No wait a minute ... maybe you do think that Puerto Ricans and Virgin Islanders can't come to the mainland whenever they want? And stay! Really, they can! And they can work! And vote for president and live anywhere! Wait a minute--you must think their governor is appointed by .. a queen or something? Anybody working for any entity of the US government, including a school, can feel free to favor statehood or whatever for PR or the Virgin Island without losing his or her job! Really! So can Puerto Rican and VI students on the mainland! Honest, they don't be deported back home. Do you think that was true in Hong Kong or colonial Malaysia, Vietnam, India, Kenya, etc., etc.? Do you think you could run ads or form associations promoting such ideas? As a pre-1997 HK TV guy explained to me once: "We can't run any public service ads that suggest that the govenment should be changed." That meant the British govenment, mind you.

Despite all this, the colonial reins were quite loose in HK by the end, but perhaps this will help you imagine what it was like they they were really tight.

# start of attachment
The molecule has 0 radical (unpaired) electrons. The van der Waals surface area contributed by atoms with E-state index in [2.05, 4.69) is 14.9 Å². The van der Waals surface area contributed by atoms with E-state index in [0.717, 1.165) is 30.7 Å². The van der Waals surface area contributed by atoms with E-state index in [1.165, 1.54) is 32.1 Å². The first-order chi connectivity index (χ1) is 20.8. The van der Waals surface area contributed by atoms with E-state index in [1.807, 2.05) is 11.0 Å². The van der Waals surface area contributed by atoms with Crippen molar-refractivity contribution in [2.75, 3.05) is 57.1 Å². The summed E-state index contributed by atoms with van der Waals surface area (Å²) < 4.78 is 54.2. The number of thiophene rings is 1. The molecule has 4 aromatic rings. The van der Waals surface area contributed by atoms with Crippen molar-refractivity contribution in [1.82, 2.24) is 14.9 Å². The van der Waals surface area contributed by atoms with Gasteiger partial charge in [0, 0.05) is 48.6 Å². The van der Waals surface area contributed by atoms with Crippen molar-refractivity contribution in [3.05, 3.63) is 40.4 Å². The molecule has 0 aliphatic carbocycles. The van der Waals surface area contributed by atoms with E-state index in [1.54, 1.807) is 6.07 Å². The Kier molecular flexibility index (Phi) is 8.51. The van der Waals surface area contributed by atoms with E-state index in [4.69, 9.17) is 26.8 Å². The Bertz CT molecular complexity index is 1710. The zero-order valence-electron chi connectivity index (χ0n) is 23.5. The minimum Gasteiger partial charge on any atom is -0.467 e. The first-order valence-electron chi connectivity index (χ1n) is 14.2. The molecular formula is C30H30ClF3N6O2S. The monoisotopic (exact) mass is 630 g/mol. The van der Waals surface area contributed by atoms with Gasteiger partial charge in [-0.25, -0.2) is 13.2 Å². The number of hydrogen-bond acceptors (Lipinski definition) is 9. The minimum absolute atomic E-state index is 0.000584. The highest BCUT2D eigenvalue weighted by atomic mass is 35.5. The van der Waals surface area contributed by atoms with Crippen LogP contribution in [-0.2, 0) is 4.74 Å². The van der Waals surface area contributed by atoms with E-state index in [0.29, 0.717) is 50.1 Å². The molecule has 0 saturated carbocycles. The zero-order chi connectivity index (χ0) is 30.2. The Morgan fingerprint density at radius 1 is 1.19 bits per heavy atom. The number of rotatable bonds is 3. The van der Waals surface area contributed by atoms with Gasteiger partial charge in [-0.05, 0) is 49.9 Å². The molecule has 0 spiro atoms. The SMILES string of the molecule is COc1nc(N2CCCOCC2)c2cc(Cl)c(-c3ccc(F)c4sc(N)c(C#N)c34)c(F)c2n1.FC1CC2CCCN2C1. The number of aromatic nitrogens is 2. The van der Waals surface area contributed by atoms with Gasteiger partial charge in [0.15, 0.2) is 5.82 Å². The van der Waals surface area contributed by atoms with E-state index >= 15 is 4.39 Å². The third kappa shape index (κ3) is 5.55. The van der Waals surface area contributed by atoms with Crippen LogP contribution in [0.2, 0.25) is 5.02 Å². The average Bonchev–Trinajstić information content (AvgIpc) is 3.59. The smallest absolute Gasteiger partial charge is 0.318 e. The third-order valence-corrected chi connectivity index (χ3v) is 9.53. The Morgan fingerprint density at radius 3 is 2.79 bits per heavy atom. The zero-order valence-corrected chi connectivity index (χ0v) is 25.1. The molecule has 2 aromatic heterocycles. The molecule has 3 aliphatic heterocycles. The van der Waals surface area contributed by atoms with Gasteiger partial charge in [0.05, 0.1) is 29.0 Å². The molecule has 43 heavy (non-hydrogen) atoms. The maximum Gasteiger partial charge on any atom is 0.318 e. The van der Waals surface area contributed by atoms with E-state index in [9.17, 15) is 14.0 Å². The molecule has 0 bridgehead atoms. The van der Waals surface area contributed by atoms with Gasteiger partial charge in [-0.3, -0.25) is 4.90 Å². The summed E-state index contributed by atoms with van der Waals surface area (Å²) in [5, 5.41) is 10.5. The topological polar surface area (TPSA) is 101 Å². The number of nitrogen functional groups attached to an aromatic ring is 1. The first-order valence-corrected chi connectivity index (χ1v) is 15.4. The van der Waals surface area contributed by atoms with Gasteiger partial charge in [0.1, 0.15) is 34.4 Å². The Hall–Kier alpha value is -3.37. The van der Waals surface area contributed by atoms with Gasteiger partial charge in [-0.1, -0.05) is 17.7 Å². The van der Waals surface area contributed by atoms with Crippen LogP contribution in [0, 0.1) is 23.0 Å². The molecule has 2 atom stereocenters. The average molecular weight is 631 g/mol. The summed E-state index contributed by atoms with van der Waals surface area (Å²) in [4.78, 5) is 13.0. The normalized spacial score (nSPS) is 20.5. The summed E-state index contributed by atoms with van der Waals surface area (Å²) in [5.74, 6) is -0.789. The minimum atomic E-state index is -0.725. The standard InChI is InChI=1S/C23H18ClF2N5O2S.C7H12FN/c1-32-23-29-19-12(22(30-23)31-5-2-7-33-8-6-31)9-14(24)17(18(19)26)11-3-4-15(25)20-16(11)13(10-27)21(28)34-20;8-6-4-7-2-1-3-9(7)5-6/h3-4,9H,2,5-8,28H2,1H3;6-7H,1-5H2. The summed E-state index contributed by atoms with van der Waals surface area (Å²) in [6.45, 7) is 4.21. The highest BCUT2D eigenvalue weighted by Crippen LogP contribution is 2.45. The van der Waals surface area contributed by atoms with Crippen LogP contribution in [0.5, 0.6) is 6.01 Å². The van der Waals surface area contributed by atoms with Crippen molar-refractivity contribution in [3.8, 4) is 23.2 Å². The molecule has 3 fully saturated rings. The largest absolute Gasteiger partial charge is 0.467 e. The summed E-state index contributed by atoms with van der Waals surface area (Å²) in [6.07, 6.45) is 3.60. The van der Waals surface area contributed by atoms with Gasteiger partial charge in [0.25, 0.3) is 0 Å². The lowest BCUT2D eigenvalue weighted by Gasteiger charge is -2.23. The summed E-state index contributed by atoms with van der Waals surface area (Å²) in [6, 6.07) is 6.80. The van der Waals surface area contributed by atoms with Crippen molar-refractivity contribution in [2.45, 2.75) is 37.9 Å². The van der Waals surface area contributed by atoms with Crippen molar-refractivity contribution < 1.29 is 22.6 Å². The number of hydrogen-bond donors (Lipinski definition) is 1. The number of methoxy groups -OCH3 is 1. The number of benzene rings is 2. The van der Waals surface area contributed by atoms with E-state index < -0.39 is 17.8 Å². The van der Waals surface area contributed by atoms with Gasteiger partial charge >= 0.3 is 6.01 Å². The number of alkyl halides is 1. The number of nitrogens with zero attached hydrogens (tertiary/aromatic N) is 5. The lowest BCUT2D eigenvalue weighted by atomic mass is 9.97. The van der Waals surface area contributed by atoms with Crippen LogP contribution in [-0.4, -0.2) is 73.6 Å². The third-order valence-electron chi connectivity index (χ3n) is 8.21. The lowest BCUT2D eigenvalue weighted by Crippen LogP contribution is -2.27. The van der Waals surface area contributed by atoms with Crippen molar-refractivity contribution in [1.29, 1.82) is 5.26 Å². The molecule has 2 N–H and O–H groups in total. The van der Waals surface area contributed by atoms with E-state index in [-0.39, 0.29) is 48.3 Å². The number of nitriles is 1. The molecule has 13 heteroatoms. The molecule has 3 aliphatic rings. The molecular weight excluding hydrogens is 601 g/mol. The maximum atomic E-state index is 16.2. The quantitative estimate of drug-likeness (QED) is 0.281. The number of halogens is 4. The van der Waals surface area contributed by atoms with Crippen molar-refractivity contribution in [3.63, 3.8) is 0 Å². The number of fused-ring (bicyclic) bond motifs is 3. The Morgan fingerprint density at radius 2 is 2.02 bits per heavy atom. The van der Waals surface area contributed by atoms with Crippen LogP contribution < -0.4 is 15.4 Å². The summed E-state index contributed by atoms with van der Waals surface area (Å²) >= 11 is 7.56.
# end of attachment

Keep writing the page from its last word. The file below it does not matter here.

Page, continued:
Do you have any idea how long Puerto Ricans have been citizens? Why don't you look it up? Perhaps all these points sound like hair-splitting, minor privileges. If so, I'd suggest that you have a giant hole in your head where a couple of hundred years of world history should be lodged. And how could someone so ignorant of history and so cavalier about facts be any kind of decent writer?

Posted by: Real citizen, 1 October 2004, 11:37 (11:37 AM)

I won't attempt to respond point-by-point to the previous comment, but it does contain a few particularly key factual errors:

(1)The commenter claims that, "when you look at the entry figures for foreign countries ...Americans are usually ranked very high." I have looked at these figures in great detail, and this simply isn't true: per capita visitorship from Canada to many countries in Asia and Africa is an order of magnitude greater than from the USA, for example.

(2) Contrary to the commenter's claim, Puerto Ricans cannot vote for electors for President of the USA, and have no voting representation in Congress. Puerto Rico has one non-voting "delegate" to the House of Representatives. The same applies to the "U.S." Virgin Islands, "American" Samoa, and Guam. (The District of Columbia does have limited representation in the electroal college, but only a non-voting delegatein the House.) Historically, Puerto Ricans were made citizens of the USA in order to make them subject to the military draft and the income tax, and to give a veneer of legitimacy to their continued second-class status.